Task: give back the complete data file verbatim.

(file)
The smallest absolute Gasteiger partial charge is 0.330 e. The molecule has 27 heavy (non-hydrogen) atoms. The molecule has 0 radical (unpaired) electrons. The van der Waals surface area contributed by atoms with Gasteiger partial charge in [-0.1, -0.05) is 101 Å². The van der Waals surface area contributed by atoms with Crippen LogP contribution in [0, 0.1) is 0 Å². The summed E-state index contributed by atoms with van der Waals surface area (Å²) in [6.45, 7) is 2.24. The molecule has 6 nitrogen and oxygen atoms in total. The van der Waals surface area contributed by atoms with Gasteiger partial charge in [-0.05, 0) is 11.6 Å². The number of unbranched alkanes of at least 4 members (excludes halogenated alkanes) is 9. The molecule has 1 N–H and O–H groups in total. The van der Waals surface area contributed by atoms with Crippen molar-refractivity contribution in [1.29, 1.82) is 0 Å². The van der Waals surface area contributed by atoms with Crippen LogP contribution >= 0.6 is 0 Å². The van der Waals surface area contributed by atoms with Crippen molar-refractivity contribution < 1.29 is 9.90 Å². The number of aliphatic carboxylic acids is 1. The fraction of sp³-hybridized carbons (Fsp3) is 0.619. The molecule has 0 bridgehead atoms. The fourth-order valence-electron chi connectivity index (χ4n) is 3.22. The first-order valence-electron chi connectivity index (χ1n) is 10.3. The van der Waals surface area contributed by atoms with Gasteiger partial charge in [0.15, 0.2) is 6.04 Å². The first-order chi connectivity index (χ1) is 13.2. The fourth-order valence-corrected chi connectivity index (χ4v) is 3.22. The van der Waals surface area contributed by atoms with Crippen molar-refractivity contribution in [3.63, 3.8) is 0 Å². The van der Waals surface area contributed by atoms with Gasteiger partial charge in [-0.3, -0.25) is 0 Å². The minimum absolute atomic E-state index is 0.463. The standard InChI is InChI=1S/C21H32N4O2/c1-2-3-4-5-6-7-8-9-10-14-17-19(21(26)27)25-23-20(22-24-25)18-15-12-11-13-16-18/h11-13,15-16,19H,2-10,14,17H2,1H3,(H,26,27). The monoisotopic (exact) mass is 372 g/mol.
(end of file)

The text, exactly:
The smallest absolute Gasteiger partial charge is 0.330 e. The molecule has 27 heavy (non-hydrogen) atoms. The molecule has 0 radical (unpaired) electrons. The van der Waals surface area contributed by atoms with Gasteiger partial charge in [-0.1, -0.05) is 101 Å². The van der Waals surface area contributed by atoms with Crippen LogP contribution in [0, 0.1) is 0 Å². The summed E-state index contributed by atoms with van der Waals surface area (Å²) in [6.45, 7) is 2.24. The molecule has 6 nitrogen and oxygen atoms in total. The van der Waals surface area contributed by atoms with Gasteiger partial charge in [-0.05, 0) is 11.6 Å². The number of unbranched alkanes of at least 4 members (excludes halogenated alkanes) is 9. The molecule has 1 N–H and O–H groups in total. The van der Waals surface area contributed by atoms with Crippen molar-refractivity contribution in [1.29, 1.82) is 0 Å². The van der Waals surface area contributed by atoms with Crippen LogP contribution >= 0.6 is 0 Å². The van der Waals surface area contributed by atoms with Crippen molar-refractivity contribution < 1.29 is 9.90 Å². The number of aliphatic carboxylic acids is 1. The fraction of sp³-hybridized carbons (Fsp3) is 0.619. The molecule has 0 bridgehead atoms. The fourth-order valence-electron chi connectivity index (χ4n) is 3.22. The first-order valence-electron chi connectivity index (χ1n) is 10.3. The van der Waals surface area contributed by atoms with Gasteiger partial charge in [0.15, 0.2) is 6.04 Å². The first-order chi connectivity index (χ1) is 13.2. The fourth-order valence-corrected chi connectivity index (χ4v) is 3.22. The van der Waals surface area contributed by atoms with Crippen molar-refractivity contribution in [3.63, 3.8) is 0 Å². The van der Waals surface area contributed by atoms with Gasteiger partial charge in [-0.3, -0.25) is 0 Å². The minimum absolute atomic E-state index is 0.463. The standard InChI is InChI=1S/C21H32N4O2/c1-2-3-4-5-6-7-8-9-10-14-17-19(21(26)27)25-23-20(22-24-25)18-15-12-11-13-16-18/h11-13,15-16,19H,2-10,14,17H2,1H3,(H,26,27). The monoisotopic (exact) mass is 372 g/mol.